Halsey announces first live album
Halsey has announced the release of her debut live album, 'Badlands: Live From Webster Hall'.
Halsey on stage
Halsey is set to release her first-ever live album, 'Badlands: Live From Webster Hall'.
The 'Without Me' hitmaker is celebrating the fifth anniversary of her much-adored 2015 debut album, 'Badlands', by releasing the record of her 2019 performance from New York's legendary Webster Hall, this Friday, August 28.
Halsey announced on her social media pages: "Secret is out! After 5 years, we're going back to the Badlands. This Friday, August 28th, I am excited to share my very first ever live album: "Badlands (Live From Webster Hall)" (sic)"
The pop star had been teasing fans about a 'Badlands' announcement, and also launched a website for the record last week, which included the message: "Don't visit Badlands."
While her fans are obsessed with the 'Badlands' era, ahead of the release of Halsey's most recent album, 'Manic', in January, the 25-year-old singer admitted she feels the latter is far better.
The '11 Minutes' singer took part in a Twitter Q&A with fans, and when the 'Graveyard' hitmaker was asked if 'Manic' is better than 'Badlands', Halsey replied: "my friends and I think so. it's just a different thing. it's sooooooo real. (sic)"
Halsey's live album follows her recent collaborations, 'Be Kind', with Marshmello, and 'Life's A Mess', featuring posthumous vocals from the late rapper Juice WRLD.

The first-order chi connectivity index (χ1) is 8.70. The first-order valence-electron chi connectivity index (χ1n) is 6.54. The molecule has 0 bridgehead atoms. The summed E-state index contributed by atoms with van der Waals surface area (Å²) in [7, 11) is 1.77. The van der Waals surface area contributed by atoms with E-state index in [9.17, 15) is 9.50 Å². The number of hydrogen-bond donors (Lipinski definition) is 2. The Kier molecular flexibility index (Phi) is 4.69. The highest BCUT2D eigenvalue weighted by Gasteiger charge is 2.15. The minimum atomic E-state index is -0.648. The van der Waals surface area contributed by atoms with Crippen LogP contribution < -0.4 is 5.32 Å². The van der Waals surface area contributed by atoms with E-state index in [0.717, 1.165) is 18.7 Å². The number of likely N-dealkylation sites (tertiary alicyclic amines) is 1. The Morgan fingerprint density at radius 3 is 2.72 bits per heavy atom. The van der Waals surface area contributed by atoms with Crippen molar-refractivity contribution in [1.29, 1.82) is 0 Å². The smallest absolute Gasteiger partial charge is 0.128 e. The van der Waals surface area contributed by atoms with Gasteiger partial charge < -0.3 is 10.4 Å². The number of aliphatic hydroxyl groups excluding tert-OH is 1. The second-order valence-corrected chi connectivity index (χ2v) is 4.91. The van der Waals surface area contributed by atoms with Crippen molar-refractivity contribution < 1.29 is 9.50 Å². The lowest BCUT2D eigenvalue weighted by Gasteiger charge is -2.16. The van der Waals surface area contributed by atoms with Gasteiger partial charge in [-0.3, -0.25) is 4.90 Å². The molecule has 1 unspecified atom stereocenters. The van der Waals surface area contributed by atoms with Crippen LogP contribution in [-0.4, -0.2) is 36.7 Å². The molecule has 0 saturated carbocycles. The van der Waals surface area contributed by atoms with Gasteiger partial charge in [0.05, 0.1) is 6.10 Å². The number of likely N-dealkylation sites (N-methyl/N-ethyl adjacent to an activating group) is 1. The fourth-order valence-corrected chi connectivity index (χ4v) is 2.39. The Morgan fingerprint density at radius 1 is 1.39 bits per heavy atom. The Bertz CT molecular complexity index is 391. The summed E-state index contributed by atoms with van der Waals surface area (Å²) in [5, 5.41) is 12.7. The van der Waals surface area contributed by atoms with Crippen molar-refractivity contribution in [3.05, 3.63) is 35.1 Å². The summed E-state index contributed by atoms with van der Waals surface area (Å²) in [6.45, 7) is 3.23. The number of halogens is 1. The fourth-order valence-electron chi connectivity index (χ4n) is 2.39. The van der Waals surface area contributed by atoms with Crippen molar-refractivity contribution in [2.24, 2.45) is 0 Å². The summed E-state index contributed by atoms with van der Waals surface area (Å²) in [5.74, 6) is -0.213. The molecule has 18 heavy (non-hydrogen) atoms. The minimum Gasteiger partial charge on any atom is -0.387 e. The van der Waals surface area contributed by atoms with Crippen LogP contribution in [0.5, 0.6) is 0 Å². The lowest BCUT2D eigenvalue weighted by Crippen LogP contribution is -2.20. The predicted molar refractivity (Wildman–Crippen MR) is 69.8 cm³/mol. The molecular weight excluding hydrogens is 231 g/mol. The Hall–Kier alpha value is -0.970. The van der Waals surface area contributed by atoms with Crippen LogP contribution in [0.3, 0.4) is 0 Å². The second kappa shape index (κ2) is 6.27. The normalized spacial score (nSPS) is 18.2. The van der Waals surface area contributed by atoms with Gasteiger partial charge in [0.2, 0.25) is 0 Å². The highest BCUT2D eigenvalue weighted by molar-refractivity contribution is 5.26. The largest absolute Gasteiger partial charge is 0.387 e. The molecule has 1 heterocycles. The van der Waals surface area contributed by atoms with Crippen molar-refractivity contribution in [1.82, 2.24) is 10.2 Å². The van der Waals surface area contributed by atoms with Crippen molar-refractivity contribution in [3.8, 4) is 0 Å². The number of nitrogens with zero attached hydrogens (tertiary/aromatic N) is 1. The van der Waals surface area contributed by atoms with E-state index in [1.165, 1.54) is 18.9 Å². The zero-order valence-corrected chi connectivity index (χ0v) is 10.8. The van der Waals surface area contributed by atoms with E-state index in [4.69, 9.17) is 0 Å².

Secret is out! After 5 years, we’re going back to the Badlands. This Friday, August 28th, I am excited to share my very first ever live album: “Badlands (Live From Webster Hall)” pic.twitter.com/71g7HhdEJ0— h (@halsey) August 25, 2020
Meanwhile, the singer recently admitted it's "terrifying" seeing her friends releasing "posthumous records".
The 'Experiment on Me' singer has lost peers Mac Miller and Juice - the latter of whom featured on a remix of her hit single 'Without Me' - in recent times and admitted seeing their unreleased music released after their deaths got her thinking about whether she should be "prepared" for the day she passes away and whether she needs to tell her team which songs she wouldn't want to to share with the world.
In a candid interview, she said "It's terrifying seeing your friends put out posthumous records.
"Should I be prepared?
"Do I need to tell my team what to do if anything happened to me, what I wouldn't want to go out?
"I used to say music immortalises you - then it got real. Hopefully, it's a good thing that we're talking about it because artists need to take better care of themselves."